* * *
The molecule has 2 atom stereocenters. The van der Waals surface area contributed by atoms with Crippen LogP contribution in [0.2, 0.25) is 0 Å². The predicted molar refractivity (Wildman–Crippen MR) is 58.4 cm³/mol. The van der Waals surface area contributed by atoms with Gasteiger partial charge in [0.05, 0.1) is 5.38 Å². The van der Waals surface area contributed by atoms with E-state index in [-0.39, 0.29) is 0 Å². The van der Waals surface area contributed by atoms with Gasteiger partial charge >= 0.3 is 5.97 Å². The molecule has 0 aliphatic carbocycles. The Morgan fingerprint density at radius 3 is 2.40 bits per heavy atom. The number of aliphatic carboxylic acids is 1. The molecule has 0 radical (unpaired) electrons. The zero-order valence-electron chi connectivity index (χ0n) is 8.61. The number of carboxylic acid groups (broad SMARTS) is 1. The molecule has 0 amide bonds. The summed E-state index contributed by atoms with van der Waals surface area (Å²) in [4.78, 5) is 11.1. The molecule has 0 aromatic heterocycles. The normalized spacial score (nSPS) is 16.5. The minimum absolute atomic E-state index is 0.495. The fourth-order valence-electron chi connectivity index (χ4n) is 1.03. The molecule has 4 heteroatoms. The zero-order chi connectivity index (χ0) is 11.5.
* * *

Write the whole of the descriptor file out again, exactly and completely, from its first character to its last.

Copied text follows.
The molecule has 2 atom stereocenters. The van der Waals surface area contributed by atoms with Crippen LogP contribution in [0.2, 0.25) is 0 Å². The predicted molar refractivity (Wildman–Crippen MR) is 58.4 cm³/mol. The van der Waals surface area contributed by atoms with Gasteiger partial charge in [0.05, 0.1) is 5.38 Å². The van der Waals surface area contributed by atoms with E-state index in [-0.39, 0.29) is 0 Å². The van der Waals surface area contributed by atoms with Gasteiger partial charge >= 0.3 is 5.97 Å². The molecule has 0 aliphatic carbocycles. The Morgan fingerprint density at radius 3 is 2.40 bits per heavy atom. The number of aliphatic carboxylic acids is 1. The molecule has 0 radical (unpaired) electrons. The zero-order valence-electron chi connectivity index (χ0n) is 8.61. The number of carboxylic acid groups (broad SMARTS) is 1. The molecule has 0 amide bonds. The summed E-state index contributed by atoms with van der Waals surface area (Å²) in [4.78, 5) is 11.1. The molecule has 0 aromatic heterocycles. The normalized spacial score (nSPS) is 16.5. The minimum absolute atomic E-state index is 0.495. The fourth-order valence-electron chi connectivity index (χ4n) is 1.03. The molecule has 4 heteroatoms. The zero-order chi connectivity index (χ0) is 11.5.